Windows XP has been discontinued and unsupported both by Microsoft and The Qt Company for a long time now. However, in 2018 its install base is still significant, at around 6% of all desktop PC machines. Chances are your customers will require that your product runs on Windows XP, too.
If you are in this predicament, you have several options:
- Go with MSVC 2017 and use Windows XP targetting. You’ll need to compile Qt SDK on your own, which might be an issue: Qt 4 does not officially support newer MSVC compilers and Qt 5 is dropping Windows XP support.
- Go with VC 2010, Windows 7.1A SDK and Qt 4.8.x which is the last pre-built SDK that supports this platform. You’ll be stuck with Qt 4, but hey, you are already stuck with Windows XP to begin with.
- Go with MinGW. You could even build on Linux and cross-compile to Windows.
In hindsight, probably the MinGW way would be the easiest, but when targeting Windows, I prefer the native MS compilers, so I chose to go with option #2.
- Get a Windows 7/8/10 machine, ideally separate machine or a VM, so you potentially don’t mess up your workstation.
- Download and install Windows 7 SDK, which contains the VC 2010 compilers. If you get errors from the SDK installer, see this and this. Uninstalling VC 2010 Redistributable before installing the SDK should fix this.
- Download and install Update for the MSVC 2010 compilers, because due to a bug in the MS SDK installer they are not installed if you are on a Windows 10 machine. This will get you the compilers in a standalone installer that should work.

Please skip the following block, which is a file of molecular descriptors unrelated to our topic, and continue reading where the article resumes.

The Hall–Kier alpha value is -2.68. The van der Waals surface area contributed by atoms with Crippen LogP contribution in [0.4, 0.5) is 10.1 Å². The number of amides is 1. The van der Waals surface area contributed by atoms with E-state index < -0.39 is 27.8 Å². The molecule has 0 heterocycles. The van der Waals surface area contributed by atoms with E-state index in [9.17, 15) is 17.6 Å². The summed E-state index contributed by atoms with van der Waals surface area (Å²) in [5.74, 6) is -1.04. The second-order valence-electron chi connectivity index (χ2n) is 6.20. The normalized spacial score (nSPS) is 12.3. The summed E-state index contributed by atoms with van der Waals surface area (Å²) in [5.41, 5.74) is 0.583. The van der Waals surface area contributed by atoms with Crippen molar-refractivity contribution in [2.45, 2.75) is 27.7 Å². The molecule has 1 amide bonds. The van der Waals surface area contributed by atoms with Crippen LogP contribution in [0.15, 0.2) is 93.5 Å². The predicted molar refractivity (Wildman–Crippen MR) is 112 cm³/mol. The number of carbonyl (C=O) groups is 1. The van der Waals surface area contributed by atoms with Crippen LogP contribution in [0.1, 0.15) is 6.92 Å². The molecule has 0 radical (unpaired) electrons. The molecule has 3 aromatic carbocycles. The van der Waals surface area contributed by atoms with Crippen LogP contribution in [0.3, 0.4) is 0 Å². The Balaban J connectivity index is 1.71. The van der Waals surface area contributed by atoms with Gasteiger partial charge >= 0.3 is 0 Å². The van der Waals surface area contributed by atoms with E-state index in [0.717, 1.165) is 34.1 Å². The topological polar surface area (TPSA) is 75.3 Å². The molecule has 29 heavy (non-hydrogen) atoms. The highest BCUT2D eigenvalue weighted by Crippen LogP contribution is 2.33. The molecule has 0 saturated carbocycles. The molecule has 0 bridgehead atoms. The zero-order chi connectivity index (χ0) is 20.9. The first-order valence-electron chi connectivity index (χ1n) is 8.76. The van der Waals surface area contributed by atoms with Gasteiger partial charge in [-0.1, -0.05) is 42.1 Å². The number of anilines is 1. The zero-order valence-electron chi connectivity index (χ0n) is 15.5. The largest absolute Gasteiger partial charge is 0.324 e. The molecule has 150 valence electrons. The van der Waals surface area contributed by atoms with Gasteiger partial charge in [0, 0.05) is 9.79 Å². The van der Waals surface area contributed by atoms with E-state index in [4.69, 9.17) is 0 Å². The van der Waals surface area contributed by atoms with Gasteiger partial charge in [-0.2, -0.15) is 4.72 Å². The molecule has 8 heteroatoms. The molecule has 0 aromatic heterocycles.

- Download and install the latest Qt 4 SDK release for VS 2010.
If everything installed properly, even with the mentioned issues, you should have a working build environment that is capable of targeting Windows XP. Now let’s build something:
%QTDIR%\bin\qtvars.bat "C:\Program Files\Microsoft SDKs\Windows\v7.1\bin\SetEnv.cmd" /x86 /xp /release qmake <source_dir>/project.pro nmake
Hopefully the build went OK and you can deploy to your Windows XP customers. In my case however, the build ended up in error – the compiler failed to find several includes: ammintrin.h, inttypes.h and stdint.h. I fixed this by simply “stealing” these files from another installation of VS2012 and copied them over to the VS2010 install dir: to c:\Program Files (x86)\Microsoft Visual Studio 10.0\VC\include\.